Despite these statements there exists no certain evidence concerning the number of people actually murdered. The abovementioned total figure may be put into doubt. Perhaps it is speculation. Just like all other figures. However, as long as there is no other evidence available [pointing to a different figure] one must accept the figure reported by the commission.”[100]

That Christian Gerlach four years earlier dismissed the ESC figure as “far too high” does not bother Kohl in the least – although it would appear that Kohl is unaware of Gerlach's Kalkulierte Morde; at least he does not list it among his sources. In any case it hardly needs to be pointed out that Kohl's reasoning here is deeply flawed: Confronted with the claim that X number of people have been murdered, the logical response from any sane, rational person would be to ask for hard evidence supporting that this number of people has indeed been killed. One would not uncritically accept an unsubstantiated claim just because no evidence contradicting it was available.

It should perhaps not surprise that Kohl's book is very lacking when it comes to source criticism. There is no discussion whatsoever with regard to the authenticity of the documents presented, nor any evaluation of the reliability of the eyewitnesses. Even though we encounter no patently outrageous tales of Nazi sadism, as we do in much other “death camp” literature, Kohl presents straight-faced a number of witness claims that strike the critically-minded reader as implausible or at least remarkably odd. Here it will suffice to give three examples:

  • Adolf Rübe, supposedly the head of a “Sonderkommando 1005-Mitte” squad, claims that in mid-November 1943 a group of some 30 Jews were brought from Minsk to the Blagovshchina site, where disinterment of the buried corpses was going on. 20 of the Jews were shot at the edge of an opened grave. The remaining “eight to ten” Jews had to undress, whereafter they were tied hands and feet and burned alive on top of a cremation pyre. As if this wasn't enough, SS Obersturmführer Heuser also had one Jewess tied to a stake raised in the middle of a pile of logs. Somehow the Jewess managed to untie herself and tried to run away, but she was immediately caught. The “Sonderkommando 1005” member Karl Harder then climbed onto the top of pile and again tied the Jewess to the stake – even though the logs around them were on fire![101]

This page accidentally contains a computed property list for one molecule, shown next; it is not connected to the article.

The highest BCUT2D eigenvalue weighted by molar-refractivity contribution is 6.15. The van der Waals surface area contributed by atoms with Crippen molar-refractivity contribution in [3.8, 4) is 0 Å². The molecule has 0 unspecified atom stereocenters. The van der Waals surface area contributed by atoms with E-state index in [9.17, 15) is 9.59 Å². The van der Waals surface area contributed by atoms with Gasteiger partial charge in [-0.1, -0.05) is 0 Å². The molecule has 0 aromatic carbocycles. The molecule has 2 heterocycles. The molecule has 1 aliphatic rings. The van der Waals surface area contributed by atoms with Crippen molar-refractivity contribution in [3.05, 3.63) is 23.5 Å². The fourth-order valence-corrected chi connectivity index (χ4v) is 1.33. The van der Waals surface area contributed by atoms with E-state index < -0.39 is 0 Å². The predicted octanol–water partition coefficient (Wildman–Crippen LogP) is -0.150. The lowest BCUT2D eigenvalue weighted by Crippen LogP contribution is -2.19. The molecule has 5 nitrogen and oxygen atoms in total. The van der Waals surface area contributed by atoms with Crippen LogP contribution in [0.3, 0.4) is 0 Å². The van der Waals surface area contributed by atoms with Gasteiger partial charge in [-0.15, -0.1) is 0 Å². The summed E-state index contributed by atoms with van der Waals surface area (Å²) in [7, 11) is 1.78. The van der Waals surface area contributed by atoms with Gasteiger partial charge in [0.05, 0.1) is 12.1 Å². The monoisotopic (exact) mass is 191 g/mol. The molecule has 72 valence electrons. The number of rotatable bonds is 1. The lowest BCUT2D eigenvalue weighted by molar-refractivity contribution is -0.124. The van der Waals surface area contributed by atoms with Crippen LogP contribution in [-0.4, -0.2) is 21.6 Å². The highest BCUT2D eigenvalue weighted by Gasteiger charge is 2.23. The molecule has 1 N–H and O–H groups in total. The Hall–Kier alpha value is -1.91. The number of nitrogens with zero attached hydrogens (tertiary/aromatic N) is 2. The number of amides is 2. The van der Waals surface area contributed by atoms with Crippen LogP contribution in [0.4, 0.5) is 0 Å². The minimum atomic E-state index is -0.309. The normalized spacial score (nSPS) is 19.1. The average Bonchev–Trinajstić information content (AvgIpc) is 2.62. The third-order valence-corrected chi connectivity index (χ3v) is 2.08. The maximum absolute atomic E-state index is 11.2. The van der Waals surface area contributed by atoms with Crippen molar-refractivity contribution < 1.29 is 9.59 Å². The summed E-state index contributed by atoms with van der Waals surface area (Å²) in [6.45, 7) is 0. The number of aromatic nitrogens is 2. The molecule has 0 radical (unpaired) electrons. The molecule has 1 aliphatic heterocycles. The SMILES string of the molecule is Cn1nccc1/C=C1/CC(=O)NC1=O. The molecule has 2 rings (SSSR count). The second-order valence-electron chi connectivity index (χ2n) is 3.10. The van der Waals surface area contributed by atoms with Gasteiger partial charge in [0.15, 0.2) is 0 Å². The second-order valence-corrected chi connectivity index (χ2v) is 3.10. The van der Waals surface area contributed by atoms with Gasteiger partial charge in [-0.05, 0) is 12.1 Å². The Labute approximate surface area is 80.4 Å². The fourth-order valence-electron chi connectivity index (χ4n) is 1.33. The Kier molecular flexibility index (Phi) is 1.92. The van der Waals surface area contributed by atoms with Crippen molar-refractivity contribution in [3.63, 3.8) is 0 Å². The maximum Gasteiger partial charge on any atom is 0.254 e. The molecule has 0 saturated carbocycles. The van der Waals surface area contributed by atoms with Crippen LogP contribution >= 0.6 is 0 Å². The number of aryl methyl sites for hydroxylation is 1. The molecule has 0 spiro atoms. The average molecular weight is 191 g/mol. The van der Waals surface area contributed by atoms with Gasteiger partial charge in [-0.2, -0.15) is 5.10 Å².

• Konrad Mütze, a member of the Schutzpolizei who worked as a guard at the Blagovshchina site in autumn 1943: “We also heard that, shortly before our arrival, some people were brought here in a gas van but then refused to leave the van. They were driven out of the van with a flaming torch and then shot.” But if these people were to be killed, why not just close the door to the van and gas them?[102]


  • Kohl, apparently summarizing the statement of some unnamed witness, informs us that the camp staff arranged soccer matches between inmates and Jews from the “waiting camp”. The losing team would immediately be sent to Blagovshchina and shot. The winning team was rewarded with a one or two-day reprieve, after which it also was sent away and shot.[103]


2.11. Petra Rentrop (2009)

In 2009 German holocaust historian Petra Rentrop published a 14-page article in an anthology volume edited by Wolfgang Benz and Barbara Distel.[104] This article is primarily a rehash of information from Gerlach, the Arlt reports, two telegrams concerning “S-Wagons” (cf. §3.4 below) and material from the 1963 Koblenz trial. Rentrop accepts Gerlach's higher figure of 60,000 victims as plausible.

2.12. Yitzhak Arad (2009)